T – Is it true?

H – Is it helpful?

I – Is it inspiring?

N – Is it necessary?

K – Is it kind?

If we consulted such a sign before speaking, this might help us use only speech that is edifying, to help build up the church, the body of Christ and not tear it down.

Up to now most of us may have sat and silently cheered as Paul went after the liars and thieves and trash talkers, clearly not us. But now he addresses all of us: “Put away all bitterness and wrath and anger and wrangling and slander, together with all malice, and be kind to one another, tenderhearted, forgiving one another, as God in Christ has forgiven you.”

We sometimes forget how corrosive and destructive of human personality and human community these things can be. Far more Christian communities and churches have dwindled and died due to bitterness and rancor, than through heresy or disbelief. No wonder Paul exhorts us to cast off these old reflexive responses, like dirty garments, for the new garments of kindness, compassion, and forgiveness, which are the signs of the new community in Christ.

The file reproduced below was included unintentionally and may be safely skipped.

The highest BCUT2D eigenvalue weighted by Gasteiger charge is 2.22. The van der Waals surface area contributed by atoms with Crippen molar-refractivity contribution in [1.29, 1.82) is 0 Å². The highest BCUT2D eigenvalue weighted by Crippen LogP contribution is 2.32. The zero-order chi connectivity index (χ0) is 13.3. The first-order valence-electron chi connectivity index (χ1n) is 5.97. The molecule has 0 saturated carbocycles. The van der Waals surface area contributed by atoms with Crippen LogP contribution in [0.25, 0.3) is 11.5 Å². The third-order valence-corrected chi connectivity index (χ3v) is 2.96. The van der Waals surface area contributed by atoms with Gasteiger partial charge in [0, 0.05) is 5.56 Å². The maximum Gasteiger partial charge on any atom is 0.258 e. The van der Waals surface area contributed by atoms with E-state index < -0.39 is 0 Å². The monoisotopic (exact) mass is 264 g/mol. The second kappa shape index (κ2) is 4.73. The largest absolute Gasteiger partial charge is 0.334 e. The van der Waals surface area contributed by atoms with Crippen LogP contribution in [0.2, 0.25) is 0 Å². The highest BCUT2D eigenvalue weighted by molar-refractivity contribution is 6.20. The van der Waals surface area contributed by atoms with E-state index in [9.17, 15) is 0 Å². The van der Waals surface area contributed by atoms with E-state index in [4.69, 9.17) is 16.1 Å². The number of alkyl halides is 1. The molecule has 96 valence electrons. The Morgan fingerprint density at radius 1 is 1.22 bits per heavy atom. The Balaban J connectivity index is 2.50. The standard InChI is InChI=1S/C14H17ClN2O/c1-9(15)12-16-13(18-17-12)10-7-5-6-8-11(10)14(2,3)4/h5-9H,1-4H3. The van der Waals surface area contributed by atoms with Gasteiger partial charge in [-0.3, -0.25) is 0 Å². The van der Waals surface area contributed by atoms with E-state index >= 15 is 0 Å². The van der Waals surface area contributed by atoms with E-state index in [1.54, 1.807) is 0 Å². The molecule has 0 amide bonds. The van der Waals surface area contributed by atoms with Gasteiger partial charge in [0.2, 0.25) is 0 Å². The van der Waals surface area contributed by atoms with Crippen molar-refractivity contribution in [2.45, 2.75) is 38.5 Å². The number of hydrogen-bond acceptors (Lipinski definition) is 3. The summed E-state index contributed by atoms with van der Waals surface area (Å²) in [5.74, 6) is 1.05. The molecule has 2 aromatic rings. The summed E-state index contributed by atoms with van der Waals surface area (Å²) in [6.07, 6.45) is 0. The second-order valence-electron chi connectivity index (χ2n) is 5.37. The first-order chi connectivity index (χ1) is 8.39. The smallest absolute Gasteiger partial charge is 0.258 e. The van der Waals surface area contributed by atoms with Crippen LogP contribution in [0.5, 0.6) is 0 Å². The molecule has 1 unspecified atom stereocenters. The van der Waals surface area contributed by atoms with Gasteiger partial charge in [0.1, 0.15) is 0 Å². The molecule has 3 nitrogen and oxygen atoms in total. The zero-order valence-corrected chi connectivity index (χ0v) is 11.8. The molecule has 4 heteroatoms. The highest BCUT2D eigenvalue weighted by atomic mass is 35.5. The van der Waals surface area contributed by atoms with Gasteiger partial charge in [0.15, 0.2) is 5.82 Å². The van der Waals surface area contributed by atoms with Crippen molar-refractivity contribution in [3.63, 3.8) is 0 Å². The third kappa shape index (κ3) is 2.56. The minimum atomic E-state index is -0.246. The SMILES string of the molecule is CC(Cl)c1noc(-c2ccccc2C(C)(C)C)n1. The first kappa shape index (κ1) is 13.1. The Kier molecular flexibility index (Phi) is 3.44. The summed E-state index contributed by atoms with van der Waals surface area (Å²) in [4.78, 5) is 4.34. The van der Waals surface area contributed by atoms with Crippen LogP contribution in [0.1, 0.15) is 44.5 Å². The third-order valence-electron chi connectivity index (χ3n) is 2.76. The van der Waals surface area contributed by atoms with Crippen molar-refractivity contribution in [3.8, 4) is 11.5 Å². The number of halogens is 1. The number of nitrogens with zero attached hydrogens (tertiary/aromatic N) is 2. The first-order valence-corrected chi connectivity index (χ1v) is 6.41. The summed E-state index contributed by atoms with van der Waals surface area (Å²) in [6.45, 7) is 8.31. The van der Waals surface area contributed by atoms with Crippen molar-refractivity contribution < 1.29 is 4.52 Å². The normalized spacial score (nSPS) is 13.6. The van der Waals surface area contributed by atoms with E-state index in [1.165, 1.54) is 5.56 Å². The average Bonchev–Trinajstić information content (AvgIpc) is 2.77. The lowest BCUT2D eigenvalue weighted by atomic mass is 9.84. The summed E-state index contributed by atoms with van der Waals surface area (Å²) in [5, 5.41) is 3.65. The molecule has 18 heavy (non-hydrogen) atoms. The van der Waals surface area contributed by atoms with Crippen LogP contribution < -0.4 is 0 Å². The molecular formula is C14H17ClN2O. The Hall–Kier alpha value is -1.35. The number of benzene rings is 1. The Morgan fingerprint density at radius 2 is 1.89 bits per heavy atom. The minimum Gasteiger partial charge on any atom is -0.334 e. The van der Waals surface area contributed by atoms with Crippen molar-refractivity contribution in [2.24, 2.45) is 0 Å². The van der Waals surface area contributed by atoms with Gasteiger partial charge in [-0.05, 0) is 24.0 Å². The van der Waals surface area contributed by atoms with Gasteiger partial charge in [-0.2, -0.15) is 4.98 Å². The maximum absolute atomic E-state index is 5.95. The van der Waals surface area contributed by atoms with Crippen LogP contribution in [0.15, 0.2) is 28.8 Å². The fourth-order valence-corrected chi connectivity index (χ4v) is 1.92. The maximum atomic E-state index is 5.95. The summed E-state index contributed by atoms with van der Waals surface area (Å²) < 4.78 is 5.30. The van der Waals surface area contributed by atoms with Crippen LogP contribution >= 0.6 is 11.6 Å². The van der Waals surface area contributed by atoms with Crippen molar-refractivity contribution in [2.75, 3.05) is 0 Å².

Hearing these words that indict us, we are reminded we are a work in progress. The German Reformer Martin Luther once said, in words as true now as they were when he spoke them:

“This life, therefore, is not godliness but the process of becoming godly, not health but getting well, not being but becoming, not rest but exercise. We are not now what we shall be, but we are on the way. The process is not yet finished, but it is actively going on. This is not the goal but it is the right road. At present, everything does not gleam and sparkle, but everything is being cleansed.” (“Defense and Explanation of All the Articles”, transl. Charles M. Jacobs, in Luther’s Works, Volume 34 (Philadelphia: Muhlenberg Press, 1958), 24.)

In conclusion, what are we to do? We are to do what I told you at the beginning. Yes, some people may imitate Brad Pitt; but we who want to follow Christ; we are to imitate God. Says St. Paul:

“Therefore be imitators of God, as beloved children, and live in love, as Christ loved us and gave himself up for us, a fragrant offering and sacrifice to God.”

Eugene Peterson puts it this way:

“Watch what God does, and then you do it, like children who learn proper behavior from their parents. Mostly what God does is love you. Keep company with God and learn a life of love. Observe how Christ loved us. His love was not cautious but extravagant. He didn’t love in order to get something from us but to give everything of himself to us.  Love like that.”

Let us imitate God and love like this, not only in church sanctuaries, but on the front lines of life; not only in human relationships, but within the global village.  Amen.